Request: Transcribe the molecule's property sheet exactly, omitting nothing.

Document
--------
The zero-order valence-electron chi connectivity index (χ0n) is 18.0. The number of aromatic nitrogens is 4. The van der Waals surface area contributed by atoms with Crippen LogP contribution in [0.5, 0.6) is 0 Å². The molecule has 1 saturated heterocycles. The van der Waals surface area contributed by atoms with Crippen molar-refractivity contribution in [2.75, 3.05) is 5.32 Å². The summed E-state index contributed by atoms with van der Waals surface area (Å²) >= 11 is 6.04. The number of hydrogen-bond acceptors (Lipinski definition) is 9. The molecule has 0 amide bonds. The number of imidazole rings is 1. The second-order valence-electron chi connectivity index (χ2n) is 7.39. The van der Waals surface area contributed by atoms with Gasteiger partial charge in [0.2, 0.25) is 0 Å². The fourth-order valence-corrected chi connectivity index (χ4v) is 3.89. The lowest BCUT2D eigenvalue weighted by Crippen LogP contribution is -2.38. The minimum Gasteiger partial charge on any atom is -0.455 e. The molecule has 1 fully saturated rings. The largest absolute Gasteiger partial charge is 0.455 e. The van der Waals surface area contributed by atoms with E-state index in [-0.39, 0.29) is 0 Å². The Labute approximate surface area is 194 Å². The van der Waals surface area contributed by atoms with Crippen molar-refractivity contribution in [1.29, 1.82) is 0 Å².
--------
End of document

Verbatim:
The zero-order valence-electron chi connectivity index (χ0n) is 18.0. The number of aromatic nitrogens is 4. The van der Waals surface area contributed by atoms with Crippen LogP contribution in [0.5, 0.6) is 0 Å². The molecule has 1 saturated heterocycles. The van der Waals surface area contributed by atoms with Crippen molar-refractivity contribution in [2.75, 3.05) is 5.32 Å². The summed E-state index contributed by atoms with van der Waals surface area (Å²) >= 11 is 6.04. The number of hydrogen-bond acceptors (Lipinski definition) is 9. The molecule has 0 amide bonds. The number of imidazole rings is 1. The second-order valence-electron chi connectivity index (χ2n) is 7.39. The van der Waals surface area contributed by atoms with Gasteiger partial charge in [0.2, 0.25) is 0 Å². The fourth-order valence-corrected chi connectivity index (χ4v) is 3.89. The lowest BCUT2D eigenvalue weighted by Crippen LogP contribution is -2.38. The minimum Gasteiger partial charge on any atom is -0.455 e. The molecule has 1 fully saturated rings. The largest absolute Gasteiger partial charge is 0.455 e. The van der Waals surface area contributed by atoms with E-state index in [-0.39, 0.29) is 0 Å². The Labute approximate surface area is 194 Å². The van der Waals surface area contributed by atoms with Crippen molar-refractivity contribution in [1.29, 1.82) is 0 Å².